If you think of Rwanda, what comes to mind? For me it’s rolling green hills, foggy mornings and mountain gorillas. Well and coffee, of course! But on my recent trip to Rwanda I learned how diverse this tiny Central African country really is. From savannahs with giraffes and zebras to misty rainforests with chimpanzees, there’s more to experience than just gorillas!
From Akagera to Nyungwe National Park
Our 12-day Rwanda journey brought us to two of the most valuable protected landscapes in Rwanda:
- Akagera National Park in the East
- Nyungwe National Park in the Southwest
Both couldn’t be more different. In Akagera you can see all the Big 5 on wide savannahs and plains and go on boat safaris, in Nyungwe you trek through the afromontane rainforest to see chimpanzees and other primates. Welcome to Rwanda, where it’s not just about gorillas!
Akagera National Park: A Rwandan success story
There’s much to be said about Akagera National Park, from it’s dark history with a near-complete depletion of it’s wildlife after the genocide, to it’s glorious future, with a promising outlook to being fully self-sustaining through tourism in just a few years. Before the COVID-19 pandemic Akagera was already 80% self-financed thanks to the the rising number of visitors, that flocked to the park. Now tourist numbers are starting to increase again and chances are high Akagera will become fully independent from donor funds sooner than later.
And there’s good reasons for it! With just four lodges and camps inside the 1,000km2 park seclusion is guaranteed. The offer ranges from the rustic Karenge Bush Camp to mid-level Akagera Game Lodge and Ruzizi Tented Camp and even a high-end luxury lodge called Magashi by Wilderness Safaris. We stayed two nights in Akagera Game Lodge, two nights in Ruzizi Tented Camp and two nights in Karenge Bush Camp and personally would recommend the latter two – we will tell you more about this further below.
The safari experience varies greatly between the North and the South of the park, therefore we would recommend to combine both locations, although the drive from the South to the North can be quite tedious and long, the views alone are worth it. In the North you’ll find wide plains and savannahs, where giraffes and zebras gather – while in the South you can have easy access to lake Ihema and the wonderful boat safaris to see hippos and crocodiles up close.
Where to stay in the South of Akagera National Park: Ruzizi Tented Camp
In the South we stayed in Akagera Game Lodge as well as Ruzizi Tented Camp.
Both are just a stone’s throw from each other, but the experience couldn’t be more different.
Akagera Game Lodge is a rather large lodge with 60 rooms, a huge swimming pool, live music on the deck and buffet-style dinner. The rooms are modern and have AC, but the lower floor rooms unfortunately don’t have their own balcony or terrace, hence it doesn’t really have the bush feeling, that we are looking for on a safari. Also we prefer the sound of crickets over live entertainment any given day 😉
Ruzizi Tented Camp is one of the two camps, that belongs to non-profit African Parks (who manage the park), and is located directly at the shores of Lake Ihema. The 9 tents are connected by elevated wooden boardwalks and offer private en-suite bathrooms, lake-view terraces and a true safari feeling.
At night you can hear the hippos feed and a concert of frogs sings you to your sleep. For those looking for comforts there’s massage treatments at the spa bungalow and at night dinner is served on the round deck directly above the water, next to the fireplace.
Where to stay in the North of Akagera National Park: Karenge Bush Camp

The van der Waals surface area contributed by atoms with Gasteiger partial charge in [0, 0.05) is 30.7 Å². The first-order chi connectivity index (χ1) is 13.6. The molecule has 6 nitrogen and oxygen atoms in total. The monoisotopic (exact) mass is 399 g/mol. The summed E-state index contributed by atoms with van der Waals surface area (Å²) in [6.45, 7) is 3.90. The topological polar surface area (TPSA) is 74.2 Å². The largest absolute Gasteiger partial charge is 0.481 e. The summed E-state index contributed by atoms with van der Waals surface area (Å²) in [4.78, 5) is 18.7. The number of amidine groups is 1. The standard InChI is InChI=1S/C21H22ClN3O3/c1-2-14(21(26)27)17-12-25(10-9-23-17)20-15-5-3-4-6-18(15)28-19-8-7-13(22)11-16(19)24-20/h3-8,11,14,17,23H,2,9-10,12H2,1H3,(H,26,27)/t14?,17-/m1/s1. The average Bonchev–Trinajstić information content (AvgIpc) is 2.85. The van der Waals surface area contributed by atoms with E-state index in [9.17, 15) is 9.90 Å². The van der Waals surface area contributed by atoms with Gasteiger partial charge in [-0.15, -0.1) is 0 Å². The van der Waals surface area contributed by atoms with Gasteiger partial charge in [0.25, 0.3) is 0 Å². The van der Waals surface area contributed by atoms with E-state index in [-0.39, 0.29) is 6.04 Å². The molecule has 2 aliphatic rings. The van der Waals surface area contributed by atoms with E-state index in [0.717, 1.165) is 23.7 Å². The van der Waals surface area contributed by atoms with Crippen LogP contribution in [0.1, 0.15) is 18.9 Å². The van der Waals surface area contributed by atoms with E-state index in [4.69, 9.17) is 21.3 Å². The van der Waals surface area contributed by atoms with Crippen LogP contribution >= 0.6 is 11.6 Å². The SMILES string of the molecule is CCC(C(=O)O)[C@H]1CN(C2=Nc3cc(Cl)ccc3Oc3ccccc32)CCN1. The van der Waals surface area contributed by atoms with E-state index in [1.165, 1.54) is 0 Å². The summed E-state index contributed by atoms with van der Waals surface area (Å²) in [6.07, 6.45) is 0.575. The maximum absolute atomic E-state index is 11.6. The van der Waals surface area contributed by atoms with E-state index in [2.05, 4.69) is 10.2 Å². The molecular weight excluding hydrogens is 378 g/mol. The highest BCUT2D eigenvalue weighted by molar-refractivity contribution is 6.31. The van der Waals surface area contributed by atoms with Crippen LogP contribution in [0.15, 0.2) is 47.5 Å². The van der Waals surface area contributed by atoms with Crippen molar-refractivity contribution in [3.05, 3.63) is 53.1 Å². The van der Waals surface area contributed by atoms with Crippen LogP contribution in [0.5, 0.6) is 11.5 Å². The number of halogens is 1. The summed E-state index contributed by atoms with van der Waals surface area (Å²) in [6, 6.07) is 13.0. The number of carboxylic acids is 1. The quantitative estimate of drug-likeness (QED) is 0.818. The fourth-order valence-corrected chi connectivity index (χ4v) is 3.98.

In the North we only stayed at Karenge Bush Camp, which is a relatively rustic option with outdoor bucket showers and a full canvas experience. The location couldn’t be better though. Overlooking the savannah from an elevation and offering direct access to Kilala plain with it’s plentiful wildlife, this is where you want to be.
Unfortunately we didn’t have a chance to test Magashi by Wilderness Safaris, but hear it must be stunning. At Magashi you also have access to 6,000 hectares of exclusive-use space, so privacy is guaranteed!
Why to visit Akagera National Park: A rehabilitation story
Most visitors come to Akagera to witness the effective wildlife conservation story. Through significant rehabilitation, that happened in the last 12 years since African Parks assumed management, Akagera is one of the beacons of hope in Rwanda.
Rhinos and lions were reintroduced and at the end of 2021 the single largest white rhino translocation has happened and sees over 30 white rhinos roam the plains of Akagera today. There’s elephants, leopards, lions, rhinos and buffalos in Akagera today, making it the only Big 5 park in Rwanda!
From boat safaris to the Big 5 – Akagera is an interesting and diverse safari destination.
Tips for a visit of Akagera
There are a few things that are good to know when you plan a visit:
- Covid-19 regulations: When we visited in June 2022 Rwanda still required visitors to provide a negative test result if they want to enter the parks. For Akagera a rapid test is sufficient, which you will do at the airport upon arrival or at one of the testing stations in Kigali.
- Akagera has quite a number of Tsetse flies, so don’t wear anything black or blue here and bring lots of mosquito spray with high dosage of DEET.
- We would also recommend wearing long pants and shirts – especially at dusk or dawn, when the Tsetse are most active.
- Bring a hat for the boat safaris!
White rhinos are back in Akagera – thanks to the largest rhino translocation ever undertaken!
Nyungwe National Park: A new addition to African Parks
In the very Southwest of Rwanda you’ll find a completely different landscape and ecosystem. On an elevation of 1,900m the climate is much colder than in the lower parts of Rwanda in the East and Nyungwe National Park is one of the last protected afromontane rainforests in the country. While Rwanda is very densely populated human encroachment has become a challenge for most primal forests and you can get a sense of this when you travel through the country by car.
We reached Nyungwe National Park after a 10 hour long drive all the way from Akagera and passed by countless rice terraces and banana plantations on the way. Farming is all-encompassing throughout Rwanda and therefore protecting these last primal forests has become more crucial than ever.
Nyungwe provides 70% of the fresh water supply for Rwanda and serves as valuable ecosystem not just for carbon sequestration and clean air, but also as habitat for many endemic species and the endangered chimpanzees alongside many other primates.